Back to Top

The Boy on the Wooden Box: How the Impossible Became Possible . . . on Schindler’s List

“Much like The Boy In the Striped Pajamas or The Book Thief,” this remarkable memoir from Leon Leyson, one of the youngest children to survive the Holocaust on Oskar Schindler’s list, “brings to readers a story of bravery and the fight for a chance to live” (VOYA).

This, the only memoir published by a former Schindler’s list child, perfectly captures the innocence of a small boy who goes through the unthinkable. Leon Leyson (born Leib Lezjon) was only ten years old when the Nazis invaded Poland and his family was forced to relocate to the Krakow ghetto. With incredible luck, perseverance, and grit, Leyson was able to survive the sadism of the Nazis, including that of the demonic Amon Goeth, commandant of Plaszow, the concentration camp outside Krakow.

Ultimately, it was the generosity and cunning of one man, Oskar Schindler, who saved Leon Leyson’s life, and the lives of his mother, his father, and two of his four siblings, by adding their names to his list of workers in his factory—a list that became world renowned: Schindler’s list.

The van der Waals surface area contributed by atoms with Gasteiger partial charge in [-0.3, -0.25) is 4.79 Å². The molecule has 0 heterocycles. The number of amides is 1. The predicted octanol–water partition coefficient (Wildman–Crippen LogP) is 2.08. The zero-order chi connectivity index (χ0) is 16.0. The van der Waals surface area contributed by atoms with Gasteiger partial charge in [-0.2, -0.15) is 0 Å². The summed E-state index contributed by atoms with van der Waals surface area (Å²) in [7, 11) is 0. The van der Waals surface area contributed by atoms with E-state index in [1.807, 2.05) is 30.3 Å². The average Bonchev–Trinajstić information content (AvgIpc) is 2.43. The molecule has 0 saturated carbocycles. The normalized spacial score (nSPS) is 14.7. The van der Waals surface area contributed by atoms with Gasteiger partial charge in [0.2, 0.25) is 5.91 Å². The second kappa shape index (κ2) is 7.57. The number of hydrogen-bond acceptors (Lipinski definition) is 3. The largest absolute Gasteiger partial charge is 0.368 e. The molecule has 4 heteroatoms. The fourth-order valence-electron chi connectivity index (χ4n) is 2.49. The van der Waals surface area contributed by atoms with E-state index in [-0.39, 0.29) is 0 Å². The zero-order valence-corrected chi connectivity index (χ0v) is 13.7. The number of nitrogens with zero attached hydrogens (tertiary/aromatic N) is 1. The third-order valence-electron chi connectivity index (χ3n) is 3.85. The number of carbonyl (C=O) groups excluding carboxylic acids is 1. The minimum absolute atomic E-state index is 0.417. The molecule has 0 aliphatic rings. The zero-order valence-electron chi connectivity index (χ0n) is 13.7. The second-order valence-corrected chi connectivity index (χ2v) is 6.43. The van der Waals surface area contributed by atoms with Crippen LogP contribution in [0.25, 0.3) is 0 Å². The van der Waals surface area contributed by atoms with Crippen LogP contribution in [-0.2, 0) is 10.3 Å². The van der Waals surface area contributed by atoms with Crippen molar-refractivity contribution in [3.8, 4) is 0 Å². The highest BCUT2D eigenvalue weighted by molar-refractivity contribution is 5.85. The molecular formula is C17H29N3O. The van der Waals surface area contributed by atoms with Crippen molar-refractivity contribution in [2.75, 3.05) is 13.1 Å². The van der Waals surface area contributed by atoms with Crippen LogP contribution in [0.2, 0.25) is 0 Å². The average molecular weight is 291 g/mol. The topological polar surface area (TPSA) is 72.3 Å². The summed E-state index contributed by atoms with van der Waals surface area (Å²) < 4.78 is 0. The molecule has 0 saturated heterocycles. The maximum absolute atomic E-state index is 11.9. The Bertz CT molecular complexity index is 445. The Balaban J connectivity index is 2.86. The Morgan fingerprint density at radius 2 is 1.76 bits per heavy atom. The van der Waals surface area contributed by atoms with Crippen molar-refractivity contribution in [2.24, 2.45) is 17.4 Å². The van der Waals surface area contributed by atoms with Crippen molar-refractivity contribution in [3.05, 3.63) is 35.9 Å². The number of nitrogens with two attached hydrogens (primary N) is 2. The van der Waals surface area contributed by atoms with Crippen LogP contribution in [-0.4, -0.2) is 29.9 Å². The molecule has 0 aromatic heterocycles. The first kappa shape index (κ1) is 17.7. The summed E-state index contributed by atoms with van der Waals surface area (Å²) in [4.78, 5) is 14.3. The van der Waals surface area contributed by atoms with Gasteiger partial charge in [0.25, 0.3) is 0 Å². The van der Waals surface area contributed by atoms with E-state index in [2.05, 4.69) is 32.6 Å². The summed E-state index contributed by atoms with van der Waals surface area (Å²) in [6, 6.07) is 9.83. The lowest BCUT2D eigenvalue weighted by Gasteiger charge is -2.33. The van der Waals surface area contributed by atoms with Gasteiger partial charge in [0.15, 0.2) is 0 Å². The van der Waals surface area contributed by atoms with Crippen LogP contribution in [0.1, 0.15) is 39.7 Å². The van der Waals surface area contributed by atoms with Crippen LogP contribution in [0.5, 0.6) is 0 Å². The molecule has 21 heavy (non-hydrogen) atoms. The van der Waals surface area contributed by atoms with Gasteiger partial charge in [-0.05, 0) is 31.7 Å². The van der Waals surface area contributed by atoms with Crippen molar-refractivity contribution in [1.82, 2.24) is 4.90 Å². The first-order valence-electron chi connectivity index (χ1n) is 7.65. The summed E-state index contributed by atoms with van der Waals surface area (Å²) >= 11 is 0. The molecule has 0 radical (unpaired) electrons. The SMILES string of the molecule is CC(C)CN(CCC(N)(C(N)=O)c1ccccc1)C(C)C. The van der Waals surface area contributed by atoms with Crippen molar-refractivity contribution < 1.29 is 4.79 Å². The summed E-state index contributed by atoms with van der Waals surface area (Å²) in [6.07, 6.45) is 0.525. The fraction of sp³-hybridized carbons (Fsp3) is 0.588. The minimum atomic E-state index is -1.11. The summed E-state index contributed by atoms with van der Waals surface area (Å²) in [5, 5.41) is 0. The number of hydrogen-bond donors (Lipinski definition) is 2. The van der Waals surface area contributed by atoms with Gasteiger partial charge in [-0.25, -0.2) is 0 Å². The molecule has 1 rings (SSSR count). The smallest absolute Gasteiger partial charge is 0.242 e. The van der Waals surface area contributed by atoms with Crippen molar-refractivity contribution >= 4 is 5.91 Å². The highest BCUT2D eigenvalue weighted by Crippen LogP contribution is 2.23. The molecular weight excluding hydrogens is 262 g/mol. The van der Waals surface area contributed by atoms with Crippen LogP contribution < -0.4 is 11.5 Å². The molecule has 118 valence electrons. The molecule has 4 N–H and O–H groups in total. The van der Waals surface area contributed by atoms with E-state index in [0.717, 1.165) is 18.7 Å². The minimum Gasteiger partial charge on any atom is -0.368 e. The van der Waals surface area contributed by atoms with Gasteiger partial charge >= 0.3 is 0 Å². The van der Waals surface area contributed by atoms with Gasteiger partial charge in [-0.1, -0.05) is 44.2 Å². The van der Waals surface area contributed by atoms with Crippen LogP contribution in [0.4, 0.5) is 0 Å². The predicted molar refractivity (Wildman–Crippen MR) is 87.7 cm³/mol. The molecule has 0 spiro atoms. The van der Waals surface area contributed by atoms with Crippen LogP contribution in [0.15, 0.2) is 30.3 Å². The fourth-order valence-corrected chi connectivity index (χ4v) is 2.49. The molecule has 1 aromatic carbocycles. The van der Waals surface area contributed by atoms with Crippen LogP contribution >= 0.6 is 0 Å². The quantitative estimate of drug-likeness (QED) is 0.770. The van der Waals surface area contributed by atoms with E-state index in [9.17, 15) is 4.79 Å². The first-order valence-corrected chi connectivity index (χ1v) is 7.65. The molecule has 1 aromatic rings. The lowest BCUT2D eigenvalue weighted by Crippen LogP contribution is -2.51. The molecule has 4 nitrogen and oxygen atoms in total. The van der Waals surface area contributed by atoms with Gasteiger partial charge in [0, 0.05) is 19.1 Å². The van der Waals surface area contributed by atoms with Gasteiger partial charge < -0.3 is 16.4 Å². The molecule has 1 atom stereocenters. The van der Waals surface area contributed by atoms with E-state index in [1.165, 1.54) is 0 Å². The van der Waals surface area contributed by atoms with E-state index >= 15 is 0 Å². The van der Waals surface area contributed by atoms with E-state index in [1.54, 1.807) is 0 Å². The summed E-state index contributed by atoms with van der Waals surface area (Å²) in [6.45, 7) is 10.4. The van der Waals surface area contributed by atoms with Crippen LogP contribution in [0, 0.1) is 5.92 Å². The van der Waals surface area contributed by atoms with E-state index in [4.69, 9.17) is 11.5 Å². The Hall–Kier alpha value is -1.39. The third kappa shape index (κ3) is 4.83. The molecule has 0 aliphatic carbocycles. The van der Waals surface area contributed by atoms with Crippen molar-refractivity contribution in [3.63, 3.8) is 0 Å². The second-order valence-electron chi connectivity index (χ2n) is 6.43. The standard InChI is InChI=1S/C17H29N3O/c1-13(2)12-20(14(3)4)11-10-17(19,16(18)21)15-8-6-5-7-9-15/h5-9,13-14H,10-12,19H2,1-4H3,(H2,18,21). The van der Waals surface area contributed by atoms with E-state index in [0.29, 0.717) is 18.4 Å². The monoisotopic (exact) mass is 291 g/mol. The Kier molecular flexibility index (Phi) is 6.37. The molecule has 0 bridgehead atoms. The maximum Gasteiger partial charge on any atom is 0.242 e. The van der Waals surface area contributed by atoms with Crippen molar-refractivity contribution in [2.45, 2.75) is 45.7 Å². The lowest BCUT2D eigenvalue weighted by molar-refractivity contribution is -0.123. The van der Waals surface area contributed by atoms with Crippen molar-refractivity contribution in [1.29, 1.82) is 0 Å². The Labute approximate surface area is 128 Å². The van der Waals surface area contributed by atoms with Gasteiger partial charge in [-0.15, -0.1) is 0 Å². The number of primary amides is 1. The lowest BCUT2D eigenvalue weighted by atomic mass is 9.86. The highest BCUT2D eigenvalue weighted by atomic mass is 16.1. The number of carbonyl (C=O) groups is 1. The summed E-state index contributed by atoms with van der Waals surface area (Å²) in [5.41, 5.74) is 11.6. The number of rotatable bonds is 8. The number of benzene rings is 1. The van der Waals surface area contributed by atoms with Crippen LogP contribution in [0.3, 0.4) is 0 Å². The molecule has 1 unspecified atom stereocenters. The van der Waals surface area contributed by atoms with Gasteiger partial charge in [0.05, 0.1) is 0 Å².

Told with an abundance of dignity and a remarkable lack of rancor and venom, The Boy on the Wooden Box is a legacy of hope, a memoir unlike anything you’ve ever read.

Product Features

  • Atheneum Books for Young Readers

Reblogged 2 weeks ago from


Anonymous says:

A must read for middle school and high school students The Boy On The Wooden Box: How the impossible became possible… on Schindler’s List is a memoir by Leon Leyson with Marilyn J Harran and Elisabeth B. Leyson. Leon was one of the youngest Schindler Jews. His memoir is a testament to the will of those who survived and the bravery, generosity and humanity of Oscar Schindler who gave everything to save his “Jews. The book is written in such a manner as to be acceptable reading for junior high students. They get the idea of the brutality of life…

Anonymous says:

Highly recommend

Write a comment